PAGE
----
Monday, April 13, 2015

Poem #12 for Poetry Month-Alexandrine Couplet

An Alexandrine couplet is an English form with a twelve syllable line, a caesura or pause after the sixth syllable and for the final rhyming syllables, there is a predominantly iambic metre, or ~/ (light, stressed) delivery.

This popped into my head late last night as I was remembering our farm at the end of a gravel country road and how we could tell someone was driving on it by the high dust cloud raised for several miles. The anticipation built until we saw the dust cloud linger over a neighbour’s driveway and then settle. As I was trying to inject some urgency into a poem, I began thinking of the dust cloud not as a welcome diversion of surprise guests but as a more sinister harbinger in another place, another time.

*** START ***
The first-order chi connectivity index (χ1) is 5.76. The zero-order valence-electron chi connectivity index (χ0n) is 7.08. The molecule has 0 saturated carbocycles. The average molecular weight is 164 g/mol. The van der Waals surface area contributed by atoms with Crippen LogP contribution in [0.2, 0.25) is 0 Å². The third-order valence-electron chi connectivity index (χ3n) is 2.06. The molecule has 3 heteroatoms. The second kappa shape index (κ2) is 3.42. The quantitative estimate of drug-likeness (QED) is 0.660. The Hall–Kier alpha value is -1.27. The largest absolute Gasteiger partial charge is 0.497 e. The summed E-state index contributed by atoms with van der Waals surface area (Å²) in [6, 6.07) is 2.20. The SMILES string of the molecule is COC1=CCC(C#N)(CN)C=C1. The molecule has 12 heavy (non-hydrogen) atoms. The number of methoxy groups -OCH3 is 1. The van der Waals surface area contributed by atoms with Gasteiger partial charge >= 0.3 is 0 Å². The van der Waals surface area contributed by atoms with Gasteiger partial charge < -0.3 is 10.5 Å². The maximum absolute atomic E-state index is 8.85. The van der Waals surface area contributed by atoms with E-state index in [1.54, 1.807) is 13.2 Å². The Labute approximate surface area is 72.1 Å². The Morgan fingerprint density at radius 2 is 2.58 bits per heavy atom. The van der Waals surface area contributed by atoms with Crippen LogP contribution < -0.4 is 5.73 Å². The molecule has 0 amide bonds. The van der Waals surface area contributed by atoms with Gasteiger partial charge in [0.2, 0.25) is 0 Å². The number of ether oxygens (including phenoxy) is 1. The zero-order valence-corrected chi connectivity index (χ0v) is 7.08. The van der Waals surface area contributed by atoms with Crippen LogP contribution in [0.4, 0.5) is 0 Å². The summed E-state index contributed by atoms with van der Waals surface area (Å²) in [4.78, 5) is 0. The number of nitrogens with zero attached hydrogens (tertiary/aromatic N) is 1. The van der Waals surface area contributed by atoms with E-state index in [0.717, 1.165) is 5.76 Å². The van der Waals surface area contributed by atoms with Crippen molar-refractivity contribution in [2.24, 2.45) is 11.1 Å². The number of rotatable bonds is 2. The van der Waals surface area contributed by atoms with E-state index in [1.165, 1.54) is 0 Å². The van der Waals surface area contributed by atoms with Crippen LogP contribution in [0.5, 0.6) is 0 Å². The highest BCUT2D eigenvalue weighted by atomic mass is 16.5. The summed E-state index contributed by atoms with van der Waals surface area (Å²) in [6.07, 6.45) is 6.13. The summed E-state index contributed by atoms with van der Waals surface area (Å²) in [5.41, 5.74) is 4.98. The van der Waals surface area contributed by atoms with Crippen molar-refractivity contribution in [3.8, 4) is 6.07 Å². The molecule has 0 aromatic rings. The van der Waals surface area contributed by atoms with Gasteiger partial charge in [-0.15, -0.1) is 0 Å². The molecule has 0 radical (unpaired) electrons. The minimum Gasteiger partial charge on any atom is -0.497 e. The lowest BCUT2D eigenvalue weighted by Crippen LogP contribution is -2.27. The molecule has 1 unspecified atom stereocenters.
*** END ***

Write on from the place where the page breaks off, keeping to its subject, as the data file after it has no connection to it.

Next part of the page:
Photograph is of arid Colorado ranch land from a train window in 2012, the kind of land where dust raised by wheels, or many hooves, would linger like airborne spoor for miles. 

Reading the Signs

We saw dust clouds linger. We knew the hills beckoned.
We could not dally here; slavery, we reckoned
and gathered the children. This is a true story.
Let me tell it to you, no tales of false glory
should fill your ears like glue. We fled to save our skins,
ran at night, slept through days. This is how it begins.